Bob Lubbers enjoyed a long and productive career as a comics creator.
Breaking into the field at the tender age of 18, Lubbers worked for Centaur (home to Bill Everett’s Amazing-Man and the immortal Eye) before settling in as Fiction House’s art director from 1942-1950.
(Barring a stint serving Uncle Sam overseas, of course.)
Lubbers left Fiction House in 1950 and entered the more lucrative field of syndicated comic strips, where he lent his talents to such features as Tarzan, The Saint, Secret Agent X-9, Big Ben Bolt and Rusty Riley.
Working in tandem with the legendary Al Capp (and Capp’s brother, Elliott Caplin), Lubbers chronicled the adventures of Long Sam, a naive hillbilly girl whose adventures with the so-called civilized world recalled the exploits of a certain dimwitted muscle-head from Dogpatch.
(In fact, Lubbers was one of many “ghosts” who contributed to Lil’ Abner in the 1970s.)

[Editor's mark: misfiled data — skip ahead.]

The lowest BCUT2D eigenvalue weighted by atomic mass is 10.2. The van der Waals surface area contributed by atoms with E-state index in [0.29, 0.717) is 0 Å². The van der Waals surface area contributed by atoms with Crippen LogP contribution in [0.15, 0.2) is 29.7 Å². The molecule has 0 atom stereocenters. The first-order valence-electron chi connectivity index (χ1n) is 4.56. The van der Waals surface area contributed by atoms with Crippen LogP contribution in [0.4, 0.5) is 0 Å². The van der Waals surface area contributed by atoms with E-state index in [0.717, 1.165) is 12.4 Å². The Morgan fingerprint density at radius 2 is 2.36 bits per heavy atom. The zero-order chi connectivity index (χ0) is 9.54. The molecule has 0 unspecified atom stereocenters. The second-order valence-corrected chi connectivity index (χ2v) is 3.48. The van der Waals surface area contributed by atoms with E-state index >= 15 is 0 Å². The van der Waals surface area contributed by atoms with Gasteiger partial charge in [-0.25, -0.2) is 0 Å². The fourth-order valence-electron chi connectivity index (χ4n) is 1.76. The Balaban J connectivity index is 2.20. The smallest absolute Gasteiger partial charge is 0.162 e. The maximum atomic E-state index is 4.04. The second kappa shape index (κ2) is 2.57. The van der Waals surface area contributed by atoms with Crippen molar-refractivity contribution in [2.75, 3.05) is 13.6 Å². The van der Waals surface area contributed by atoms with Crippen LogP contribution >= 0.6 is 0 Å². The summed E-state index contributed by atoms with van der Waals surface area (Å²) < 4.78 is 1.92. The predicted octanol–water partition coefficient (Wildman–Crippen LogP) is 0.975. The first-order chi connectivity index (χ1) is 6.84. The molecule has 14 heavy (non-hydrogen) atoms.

Lubbers’ versatility brought him back to comic books eventually, where he illustrated Vigilante for DC and even lent his talents to Marvel’s Human Fly title in the 1970s.
Although Lubbers “good girl” style was flexible enough to adapt to many comic genres, my favorite examples of his work can be found in Fiction House’s Wings Comics, where the artist illustrated several adventures of the books titular star, Captain Wings.
The good captain was clearly devised as a Steve Canyon clone, which provided Lubbers the opportunity to fully exploit the influence of Milton Caniff and choreograph vivid aerial sequences.
As is the case in just about any Fiction House comic, Captain Wings often found himself pitted against gorgeous – and powerful – femme fatales who benefited greatly from Lubbers’ artistic touch.
Although the following tale lacks such sultry sirens, Lubbers does bring to life a talkative bobby-soxer who proves to be more resourceful in a pinch than one would think. (As is the case with many female characters in the Golden Age. The Comics Code did a lot more than eliminate vampires and zombies from comics …)
From Wings Comics #82, here’s “The Spider And The Fly-Guy” illustrated by Bob Lubbers.